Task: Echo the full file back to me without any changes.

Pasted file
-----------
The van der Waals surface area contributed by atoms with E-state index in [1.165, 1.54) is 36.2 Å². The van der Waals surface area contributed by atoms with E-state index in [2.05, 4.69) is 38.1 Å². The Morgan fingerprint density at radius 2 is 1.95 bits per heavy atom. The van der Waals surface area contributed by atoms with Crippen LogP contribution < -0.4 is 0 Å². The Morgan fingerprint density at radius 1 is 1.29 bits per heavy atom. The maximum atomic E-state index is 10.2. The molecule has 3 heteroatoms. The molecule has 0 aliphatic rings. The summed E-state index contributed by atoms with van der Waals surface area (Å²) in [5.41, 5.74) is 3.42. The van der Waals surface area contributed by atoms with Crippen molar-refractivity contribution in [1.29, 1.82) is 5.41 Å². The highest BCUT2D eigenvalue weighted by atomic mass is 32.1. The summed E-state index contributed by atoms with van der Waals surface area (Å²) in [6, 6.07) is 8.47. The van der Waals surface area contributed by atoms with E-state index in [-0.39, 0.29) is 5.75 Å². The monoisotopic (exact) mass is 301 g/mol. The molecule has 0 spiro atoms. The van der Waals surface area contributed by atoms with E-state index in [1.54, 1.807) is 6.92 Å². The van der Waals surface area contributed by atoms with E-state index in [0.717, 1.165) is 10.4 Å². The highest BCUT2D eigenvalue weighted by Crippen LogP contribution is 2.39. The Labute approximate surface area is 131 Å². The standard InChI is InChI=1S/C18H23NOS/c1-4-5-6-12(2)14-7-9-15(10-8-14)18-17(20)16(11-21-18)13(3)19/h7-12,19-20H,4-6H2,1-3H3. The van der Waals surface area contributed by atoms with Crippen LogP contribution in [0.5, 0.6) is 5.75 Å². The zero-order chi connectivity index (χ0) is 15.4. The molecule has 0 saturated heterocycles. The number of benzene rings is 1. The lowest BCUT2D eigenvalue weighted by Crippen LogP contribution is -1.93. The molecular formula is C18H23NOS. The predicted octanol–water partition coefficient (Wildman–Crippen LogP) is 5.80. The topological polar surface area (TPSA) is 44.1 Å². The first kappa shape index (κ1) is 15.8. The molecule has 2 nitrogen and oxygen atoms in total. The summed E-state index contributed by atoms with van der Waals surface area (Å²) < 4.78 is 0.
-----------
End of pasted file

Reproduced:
The van der Waals surface area contributed by atoms with E-state index in [1.165, 1.54) is 36.2 Å². The van der Waals surface area contributed by atoms with E-state index in [2.05, 4.69) is 38.1 Å². The Morgan fingerprint density at radius 2 is 1.95 bits per heavy atom. The van der Waals surface area contributed by atoms with Crippen LogP contribution < -0.4 is 0 Å². The Morgan fingerprint density at radius 1 is 1.29 bits per heavy atom. The maximum atomic E-state index is 10.2. The molecule has 3 heteroatoms. The molecule has 0 aliphatic rings. The summed E-state index contributed by atoms with van der Waals surface area (Å²) in [5.41, 5.74) is 3.42. The van der Waals surface area contributed by atoms with Crippen molar-refractivity contribution in [1.29, 1.82) is 5.41 Å². The highest BCUT2D eigenvalue weighted by atomic mass is 32.1. The summed E-state index contributed by atoms with van der Waals surface area (Å²) in [6, 6.07) is 8.47. The van der Waals surface area contributed by atoms with E-state index in [-0.39, 0.29) is 5.75 Å². The monoisotopic (exact) mass is 301 g/mol. The molecule has 0 spiro atoms. The van der Waals surface area contributed by atoms with E-state index in [1.54, 1.807) is 6.92 Å². The van der Waals surface area contributed by atoms with E-state index in [0.717, 1.165) is 10.4 Å². The highest BCUT2D eigenvalue weighted by Crippen LogP contribution is 2.39. The Labute approximate surface area is 131 Å². The standard InChI is InChI=1S/C18H23NOS/c1-4-5-6-12(2)14-7-9-15(10-8-14)18-17(20)16(11-21-18)13(3)19/h7-12,19-20H,4-6H2,1-3H3. The van der Waals surface area contributed by atoms with Crippen LogP contribution in [0.5, 0.6) is 5.75 Å². The zero-order chi connectivity index (χ0) is 15.4. The molecule has 0 saturated heterocycles. The number of benzene rings is 1. The lowest BCUT2D eigenvalue weighted by Crippen LogP contribution is -1.93. The molecular formula is C18H23NOS. The predicted octanol–water partition coefficient (Wildman–Crippen LogP) is 5.80. The topological polar surface area (TPSA) is 44.1 Å². The first kappa shape index (κ1) is 15.8. The molecule has 2 nitrogen and oxygen atoms in total. The summed E-state index contributed by atoms with van der Waals surface area (Å²) < 4.78 is 0.